Tanning beds are a reasonably popular alternative to classic sunbathing at the beach because they save time and are available year-round. However, many argue about how safe they are for your health and whether they are worth it. One reason is that some users experience a rash from tanning beds, which is definitely uncomfortable.
However, this problem is not as severe as it may seem (in most cases). In this article, we’ll answer why you might have this rash, how to avoid or treat it, and alternatives to tanning beds if they don’t work for you.
4 main causes of tanning bed rash
Hygiene (or lack thereof)
If you go to a tanning salon where a lot of other people will go before and after you, you need to disinfect it yourself (yep, both before and after the procedure). You’re likely to be sweating while tanning, and you’ll be wearing minimal (if any) clothing. So obviously, various infections will be left on the bed. That’s why you should disinfect the bed after yourself.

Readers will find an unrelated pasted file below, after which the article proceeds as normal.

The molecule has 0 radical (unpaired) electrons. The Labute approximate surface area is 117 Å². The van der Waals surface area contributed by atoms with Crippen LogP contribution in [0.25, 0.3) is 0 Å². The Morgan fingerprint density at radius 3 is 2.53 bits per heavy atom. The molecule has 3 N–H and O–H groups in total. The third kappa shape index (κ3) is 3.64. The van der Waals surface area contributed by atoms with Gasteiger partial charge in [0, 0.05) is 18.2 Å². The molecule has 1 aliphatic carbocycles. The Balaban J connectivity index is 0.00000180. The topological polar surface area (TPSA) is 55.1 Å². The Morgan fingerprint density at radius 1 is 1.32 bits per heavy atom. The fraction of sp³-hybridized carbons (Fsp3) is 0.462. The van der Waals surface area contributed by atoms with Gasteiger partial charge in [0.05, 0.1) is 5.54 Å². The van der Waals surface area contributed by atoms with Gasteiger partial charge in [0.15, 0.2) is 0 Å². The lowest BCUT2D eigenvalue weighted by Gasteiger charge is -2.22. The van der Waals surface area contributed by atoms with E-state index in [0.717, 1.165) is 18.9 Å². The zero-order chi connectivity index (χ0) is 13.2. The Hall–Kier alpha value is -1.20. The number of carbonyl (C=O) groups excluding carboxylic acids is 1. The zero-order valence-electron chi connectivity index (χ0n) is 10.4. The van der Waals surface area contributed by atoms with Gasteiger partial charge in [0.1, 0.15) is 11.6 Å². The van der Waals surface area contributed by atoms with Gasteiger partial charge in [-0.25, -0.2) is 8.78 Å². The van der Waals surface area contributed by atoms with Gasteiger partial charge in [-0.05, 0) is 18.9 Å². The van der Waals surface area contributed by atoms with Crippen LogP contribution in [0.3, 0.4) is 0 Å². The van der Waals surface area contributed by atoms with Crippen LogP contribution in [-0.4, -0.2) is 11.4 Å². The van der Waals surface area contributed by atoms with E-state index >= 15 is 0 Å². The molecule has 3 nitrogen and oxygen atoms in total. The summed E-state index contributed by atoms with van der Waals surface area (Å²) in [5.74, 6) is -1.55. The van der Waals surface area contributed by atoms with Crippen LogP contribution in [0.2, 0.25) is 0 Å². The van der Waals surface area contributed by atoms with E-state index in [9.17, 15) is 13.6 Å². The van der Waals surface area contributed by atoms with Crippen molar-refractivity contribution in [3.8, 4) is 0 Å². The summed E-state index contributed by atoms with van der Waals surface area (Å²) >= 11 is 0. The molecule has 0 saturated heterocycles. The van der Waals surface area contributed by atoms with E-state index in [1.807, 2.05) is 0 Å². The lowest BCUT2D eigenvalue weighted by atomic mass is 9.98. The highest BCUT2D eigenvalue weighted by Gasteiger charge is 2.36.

The same thing happened to the person before you, and there is no guarantee that they disinfected the tanning bed after themselves, so do the same thing before tanning to ensure you’re going to tan into the clean bed.
Tanning bed abuse
You probably know that tanning beds mimic the sun’s UV rays, but why do you tan much faster in tanning beds? It’s not a magic pill, it’s all about the fact that the UV rays in tanning beds are several times more powerful than when you sunbathe.
If you are new to tanning beds or have taken a long break, this powerful exposure to the rays on your skin can hurt you and cause a rash from not being used to it. Plus, if you use the tanning bed too often or for too long, don’t be surprised by side effects like a rash.
One type of rash you may encounter after tanning beds is a heat rash or miliaria. It occurs because sweat accumulates between layers of skin and causes this effect.
You can experience this problem not only in a tanning bed but also when you are simply in a hot environment. It can cause discomfort (itching) when in contact with clothing. Therefore, it is recommended that you tan in tanning beds with as few (preferably no) clothes on as possible. Also, try shortening your tanning sessions if they cause you to get sweaty.
Not lucky with skin type